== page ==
Things used to be normal in Casper, Alabama. Charity Pittman was a regular fourteen-year-old, the perfect daughter, following in her preacher father’s footsteps. But then Adrienne arrived, with her big-city ways and artsy ideas. Reverend Pittman thinks she’s the devil incarnate. Charity thinks she’s amazing.
But no one knows what to think of Adrienne when she claims she’s seen Jesus.
A Girl Named Disaster is the humorous and heartwrenching story of young girl who discovers her own courage and strength when she makes the dangerous journey from Mozambique to Zimbabwe. Nhamo is a Shona girl living in a traditional village in Mozambique in 1981. When her family tries to force her into a marriage with a cruel man, she flees. What was supposed to have been a short boat trip across the border into Zimbabwe, where she hoped to find her father, turns into an adventure filled with challenges and danger that lasts a year.
Jamie’s mother is there to catch the baby —this time. She does what she must to keep her family out of harm’s way, but still the shock waves of Van’s act reverberate through their lives.
Jamie’s mother is there to catch the baby —this time. She does what she must to keep her family out of harm’s way, but still the shock waves of Van’s act reverberate through their lives. What Jamie Saw is a moving, visceral dramatization of violence in the home, told not from the point of view of a victim, but as witnessed by a nine-year-old boy. The impact of observed violence perpetrated against loved ones is profound and destructive, and altogether too common. Drawing on his mother’s desperate strength, his own determination, and help from an unexpected friend, Jamie confronts his fear and anxiety — learning, adapting, and triumphing.
For Manuel Hernandez, the year leading up to his test of courage, his initiation into a gang, is a time filled with the pain and tension, awkwardness and excitement of growing up in a crazy world. His dad spends most of his time and money at the local pool hall; his brother flips through jobs like a thumb through a deck of cards; and his mom never stops cleaning the house, as though one day the rooms will be so spotless they’ll disappear into a sparkle, and she’ll be free.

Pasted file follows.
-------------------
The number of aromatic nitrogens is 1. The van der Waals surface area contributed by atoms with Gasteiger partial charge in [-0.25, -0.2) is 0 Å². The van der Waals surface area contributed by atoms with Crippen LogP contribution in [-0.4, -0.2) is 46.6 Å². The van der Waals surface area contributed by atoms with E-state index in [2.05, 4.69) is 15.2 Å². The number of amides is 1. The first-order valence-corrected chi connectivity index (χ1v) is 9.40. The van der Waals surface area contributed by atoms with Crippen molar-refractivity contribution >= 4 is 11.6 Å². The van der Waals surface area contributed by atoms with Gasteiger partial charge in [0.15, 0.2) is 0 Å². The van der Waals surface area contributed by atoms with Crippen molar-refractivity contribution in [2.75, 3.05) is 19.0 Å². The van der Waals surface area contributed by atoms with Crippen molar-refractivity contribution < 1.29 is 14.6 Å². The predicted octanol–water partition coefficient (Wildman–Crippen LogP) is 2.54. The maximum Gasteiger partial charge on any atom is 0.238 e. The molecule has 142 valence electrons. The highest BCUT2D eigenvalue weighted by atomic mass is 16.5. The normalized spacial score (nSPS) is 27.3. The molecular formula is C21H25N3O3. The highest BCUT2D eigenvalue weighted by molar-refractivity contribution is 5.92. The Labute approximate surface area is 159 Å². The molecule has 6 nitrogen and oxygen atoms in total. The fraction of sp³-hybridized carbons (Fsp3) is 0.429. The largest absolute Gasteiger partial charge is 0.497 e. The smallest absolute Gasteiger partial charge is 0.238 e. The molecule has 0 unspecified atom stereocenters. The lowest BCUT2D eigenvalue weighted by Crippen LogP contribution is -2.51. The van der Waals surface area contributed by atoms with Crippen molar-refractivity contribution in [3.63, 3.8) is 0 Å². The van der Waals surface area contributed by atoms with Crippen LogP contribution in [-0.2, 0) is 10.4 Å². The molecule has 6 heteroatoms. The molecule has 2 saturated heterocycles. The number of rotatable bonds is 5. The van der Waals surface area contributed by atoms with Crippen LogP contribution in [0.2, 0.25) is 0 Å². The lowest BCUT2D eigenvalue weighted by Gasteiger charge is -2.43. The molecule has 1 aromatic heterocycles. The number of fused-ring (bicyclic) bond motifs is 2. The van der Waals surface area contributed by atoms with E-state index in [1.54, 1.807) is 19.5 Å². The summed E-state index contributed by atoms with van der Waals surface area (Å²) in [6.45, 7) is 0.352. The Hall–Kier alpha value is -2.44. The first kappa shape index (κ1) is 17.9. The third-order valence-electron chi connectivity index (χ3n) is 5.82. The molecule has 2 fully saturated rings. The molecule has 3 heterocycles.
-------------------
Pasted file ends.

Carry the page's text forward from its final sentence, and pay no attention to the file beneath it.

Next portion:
Manny’s dad is always saying that people are like money–there are million- and thousand- and hundred-dollar people out there, and to him, Manny is just a penny. But Manny wants to be more than a penny, smarter than the parrot in the oven. He wants to find out what it means to be a vato firme, a guy to respect.
In this beautifully written novel, Victor Martinez gives readers a vivid portrait of one Mexican-American boy’s life. Manny’s story is like a full-color home movie–sometimes funny, sometimes sad, but always intensely original.For Manuel Hernandez, the year leading up to his test of courage, his initiation into a gang, is a time filled with the pain and tension, awkwardness and excitement of growing up in a mixed-up, crazy world. Manny’s dad is always calling him el perico, or parrot. It’s from a Mexican saying about a parrot that complains how hot it is in the shade while all along he’s sitting inside the oven and doesn’t know it. But Manny wants to be smarter than the parrot in the oven—he wants to find out what it means to be a vato firme, a guy to respect. From an exciting new voice in Chicano literature, this is a beautifully written, vivid portrait of one Mexican-American boy’s life.
Hamlet’s ghost wandering the halls of a Vegas motel, a street corner ventriloquist using passersby as dummies, and Jesus panhandling in a weed-infested Eden are just a few of the startling conceits Simic unleashes in this collection. “Few contemporary poets have been as influential-or inimitable-as Charles Simic” (New York Times Book Review)
Robert Hass demonstrates once again the unmistakable intelligence and original voice that have won him both literary acclaim and the affection of a broad general readership. Here Hass extends and deepens his ongoing explorations of nature and human history, solitude, and the bonds of children, parents, and lovers. Here his passion for apprehending experience with language–for creatingexperience with language–finds supple form in poems that embrace all that is alive and full of joy. Sun Under Wood is the most impressive collection yet from one of our most accomplished poets.